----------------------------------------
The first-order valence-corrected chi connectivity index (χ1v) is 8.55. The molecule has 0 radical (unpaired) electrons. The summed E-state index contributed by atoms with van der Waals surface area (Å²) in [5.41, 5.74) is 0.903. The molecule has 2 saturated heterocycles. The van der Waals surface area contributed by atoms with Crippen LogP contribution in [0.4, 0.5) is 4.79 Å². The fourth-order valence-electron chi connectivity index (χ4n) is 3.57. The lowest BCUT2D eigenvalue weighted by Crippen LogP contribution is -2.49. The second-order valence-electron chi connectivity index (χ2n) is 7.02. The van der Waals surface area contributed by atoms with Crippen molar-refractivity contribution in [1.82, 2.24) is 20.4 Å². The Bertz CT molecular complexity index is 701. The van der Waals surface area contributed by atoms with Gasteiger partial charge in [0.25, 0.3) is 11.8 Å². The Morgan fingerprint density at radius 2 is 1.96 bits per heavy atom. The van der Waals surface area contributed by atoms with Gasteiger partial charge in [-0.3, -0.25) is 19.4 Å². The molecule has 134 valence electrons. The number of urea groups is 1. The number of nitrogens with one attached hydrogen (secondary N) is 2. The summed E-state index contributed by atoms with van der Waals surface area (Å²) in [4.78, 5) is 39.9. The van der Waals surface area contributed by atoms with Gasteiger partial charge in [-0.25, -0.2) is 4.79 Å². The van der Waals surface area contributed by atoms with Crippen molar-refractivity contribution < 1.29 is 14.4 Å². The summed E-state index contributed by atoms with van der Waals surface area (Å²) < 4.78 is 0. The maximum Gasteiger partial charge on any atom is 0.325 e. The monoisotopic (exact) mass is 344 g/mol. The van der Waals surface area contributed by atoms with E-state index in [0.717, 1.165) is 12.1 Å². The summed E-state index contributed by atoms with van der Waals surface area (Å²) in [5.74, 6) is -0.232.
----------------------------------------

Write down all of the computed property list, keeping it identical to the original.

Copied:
The first-order valence-corrected chi connectivity index (χ1v) is 8.55. The molecule has 0 radical (unpaired) electrons. The summed E-state index contributed by atoms with van der Waals surface area (Å²) in [5.41, 5.74) is 0.903. The molecule has 2 saturated heterocycles. The van der Waals surface area contributed by atoms with Crippen LogP contribution in [0.4, 0.5) is 4.79 Å². The fourth-order valence-electron chi connectivity index (χ4n) is 3.57. The lowest BCUT2D eigenvalue weighted by Crippen LogP contribution is -2.49. The second-order valence-electron chi connectivity index (χ2n) is 7.02. The van der Waals surface area contributed by atoms with Crippen molar-refractivity contribution in [1.82, 2.24) is 20.4 Å². The Bertz CT molecular complexity index is 701. The van der Waals surface area contributed by atoms with Gasteiger partial charge in [0.25, 0.3) is 11.8 Å². The Morgan fingerprint density at radius 2 is 1.96 bits per heavy atom. The van der Waals surface area contributed by atoms with Gasteiger partial charge in [-0.3, -0.25) is 19.4 Å². The molecule has 134 valence electrons. The number of urea groups is 1. The number of nitrogens with one attached hydrogen (secondary N) is 2. The summed E-state index contributed by atoms with van der Waals surface area (Å²) in [4.78, 5) is 39.9. The van der Waals surface area contributed by atoms with Gasteiger partial charge in [-0.25, -0.2) is 4.79 Å². The van der Waals surface area contributed by atoms with Crippen molar-refractivity contribution < 1.29 is 14.4 Å². The summed E-state index contributed by atoms with van der Waals surface area (Å²) < 4.78 is 0. The maximum Gasteiger partial charge on any atom is 0.325 e. The monoisotopic (exact) mass is 344 g/mol. The van der Waals surface area contributed by atoms with E-state index in [0.717, 1.165) is 12.1 Å². The summed E-state index contributed by atoms with van der Waals surface area (Å²) in [5.74, 6) is -0.232.